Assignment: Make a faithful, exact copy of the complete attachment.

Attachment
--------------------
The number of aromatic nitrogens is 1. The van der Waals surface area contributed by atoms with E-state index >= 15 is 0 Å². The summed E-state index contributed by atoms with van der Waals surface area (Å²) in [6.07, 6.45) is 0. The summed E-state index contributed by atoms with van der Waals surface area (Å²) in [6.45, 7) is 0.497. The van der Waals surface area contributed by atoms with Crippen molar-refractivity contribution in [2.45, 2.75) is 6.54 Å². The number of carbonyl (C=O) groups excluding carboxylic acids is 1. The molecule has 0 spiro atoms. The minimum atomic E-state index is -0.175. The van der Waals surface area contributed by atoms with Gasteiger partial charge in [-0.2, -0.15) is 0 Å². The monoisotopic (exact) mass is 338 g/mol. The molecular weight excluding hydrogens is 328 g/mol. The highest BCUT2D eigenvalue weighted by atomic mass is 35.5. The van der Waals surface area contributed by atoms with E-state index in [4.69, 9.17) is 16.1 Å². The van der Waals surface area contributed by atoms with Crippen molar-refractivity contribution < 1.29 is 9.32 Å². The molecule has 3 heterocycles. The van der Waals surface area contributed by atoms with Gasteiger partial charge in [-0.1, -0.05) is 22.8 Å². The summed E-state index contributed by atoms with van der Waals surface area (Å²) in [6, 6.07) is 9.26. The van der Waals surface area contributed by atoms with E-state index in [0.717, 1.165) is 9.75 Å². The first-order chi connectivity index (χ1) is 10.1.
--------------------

The number of aromatic nitrogens is 1. The van der Waals surface area contributed by atoms with E-state index >= 15 is 0 Å². The summed E-state index contributed by atoms with van der Waals surface area (Å²) in [6.07, 6.45) is 0. The summed E-state index contributed by atoms with van der Waals surface area (Å²) in [6.45, 7) is 0.497. The van der Waals surface area contributed by atoms with Crippen molar-refractivity contribution in [2.45, 2.75) is 6.54 Å². The number of carbonyl (C=O) groups excluding carboxylic acids is 1. The molecule has 0 spiro atoms. The minimum atomic E-state index is -0.175. The van der Waals surface area contributed by atoms with Gasteiger partial charge in [-0.2, -0.15) is 0 Å². The monoisotopic (exact) mass is 338 g/mol. The molecular weight excluding hydrogens is 328 g/mol. The highest BCUT2D eigenvalue weighted by atomic mass is 35.5. The van der Waals surface area contributed by atoms with E-state index in [4.69, 9.17) is 16.1 Å². The van der Waals surface area contributed by atoms with Crippen molar-refractivity contribution < 1.29 is 9.32 Å². The molecule has 3 heterocycles. The van der Waals surface area contributed by atoms with Gasteiger partial charge in [-0.1, -0.05) is 22.8 Å². The summed E-state index contributed by atoms with van der Waals surface area (Å²) in [6, 6.07) is 9.26. The van der Waals surface area contributed by atoms with E-state index in [0.717, 1.165) is 9.75 Å². The first-order chi connectivity index (χ1) is 10.1.